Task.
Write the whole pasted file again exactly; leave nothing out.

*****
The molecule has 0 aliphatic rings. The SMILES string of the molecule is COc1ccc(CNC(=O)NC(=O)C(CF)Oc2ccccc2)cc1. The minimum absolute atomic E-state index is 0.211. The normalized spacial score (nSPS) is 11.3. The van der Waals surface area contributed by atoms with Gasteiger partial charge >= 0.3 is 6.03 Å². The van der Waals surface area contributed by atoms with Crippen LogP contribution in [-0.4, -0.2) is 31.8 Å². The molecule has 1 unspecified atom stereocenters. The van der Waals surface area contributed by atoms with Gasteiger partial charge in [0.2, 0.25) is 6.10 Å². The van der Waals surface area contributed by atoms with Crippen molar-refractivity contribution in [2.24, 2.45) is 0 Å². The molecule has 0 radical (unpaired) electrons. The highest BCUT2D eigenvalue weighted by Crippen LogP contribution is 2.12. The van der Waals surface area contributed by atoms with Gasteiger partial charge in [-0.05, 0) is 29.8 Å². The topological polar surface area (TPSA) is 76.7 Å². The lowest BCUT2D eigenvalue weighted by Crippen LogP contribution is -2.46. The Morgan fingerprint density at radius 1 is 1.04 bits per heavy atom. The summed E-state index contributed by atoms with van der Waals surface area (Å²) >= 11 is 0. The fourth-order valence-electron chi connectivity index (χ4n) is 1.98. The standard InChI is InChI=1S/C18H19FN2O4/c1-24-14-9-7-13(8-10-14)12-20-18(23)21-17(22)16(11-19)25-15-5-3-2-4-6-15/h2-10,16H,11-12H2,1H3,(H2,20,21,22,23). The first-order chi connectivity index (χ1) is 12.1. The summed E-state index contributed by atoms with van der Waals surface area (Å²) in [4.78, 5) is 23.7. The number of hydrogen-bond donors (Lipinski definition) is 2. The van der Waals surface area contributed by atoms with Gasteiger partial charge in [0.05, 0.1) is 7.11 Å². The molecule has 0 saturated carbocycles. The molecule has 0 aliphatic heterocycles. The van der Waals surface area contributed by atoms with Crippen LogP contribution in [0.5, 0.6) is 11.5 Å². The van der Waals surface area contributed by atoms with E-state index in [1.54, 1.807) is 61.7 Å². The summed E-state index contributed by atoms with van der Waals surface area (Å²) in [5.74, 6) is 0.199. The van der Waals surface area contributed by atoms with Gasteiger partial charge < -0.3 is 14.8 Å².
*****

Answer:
The molecule has 0 aliphatic rings. The SMILES string of the molecule is COc1ccc(CNC(=O)NC(=O)C(CF)Oc2ccccc2)cc1. The minimum absolute atomic E-state index is 0.211. The normalized spacial score (nSPS) is 11.3. The van der Waals surface area contributed by atoms with Gasteiger partial charge >= 0.3 is 6.03 Å². The van der Waals surface area contributed by atoms with Crippen LogP contribution in [-0.4, -0.2) is 31.8 Å². The molecule has 1 unspecified atom stereocenters. The van der Waals surface area contributed by atoms with Gasteiger partial charge in [0.2, 0.25) is 6.10 Å². The van der Waals surface area contributed by atoms with Crippen molar-refractivity contribution in [2.24, 2.45) is 0 Å². The molecule has 0 radical (unpaired) electrons. The highest BCUT2D eigenvalue weighted by Crippen LogP contribution is 2.12. The van der Waals surface area contributed by atoms with Gasteiger partial charge in [-0.05, 0) is 29.8 Å². The topological polar surface area (TPSA) is 76.7 Å². The lowest BCUT2D eigenvalue weighted by Crippen LogP contribution is -2.46. The Morgan fingerprint density at radius 1 is 1.04 bits per heavy atom. The summed E-state index contributed by atoms with van der Waals surface area (Å²) >= 11 is 0. The fourth-order valence-electron chi connectivity index (χ4n) is 1.98. The standard InChI is InChI=1S/C18H19FN2O4/c1-24-14-9-7-13(8-10-14)12-20-18(23)21-17(22)16(11-19)25-15-5-3-2-4-6-15/h2-10,16H,11-12H2,1H3,(H2,20,21,22,23). The first-order chi connectivity index (χ1) is 12.1. The summed E-state index contributed by atoms with van der Waals surface area (Å²) in [4.78, 5) is 23.7. The number of hydrogen-bond donors (Lipinski definition) is 2. The van der Waals surface area contributed by atoms with Gasteiger partial charge in [0.05, 0.1) is 7.11 Å². The molecule has 0 saturated carbocycles. The molecule has 0 aliphatic heterocycles. The van der Waals surface area contributed by atoms with Crippen LogP contribution in [0.5, 0.6) is 11.5 Å². The van der Waals surface area contributed by atoms with E-state index in [1.54, 1.807) is 61.7 Å². The summed E-state index contributed by atoms with van der Waals surface area (Å²) in [5.74, 6) is 0.199. The van der Waals surface area contributed by atoms with Gasteiger partial charge < -0.3 is 14.8 Å².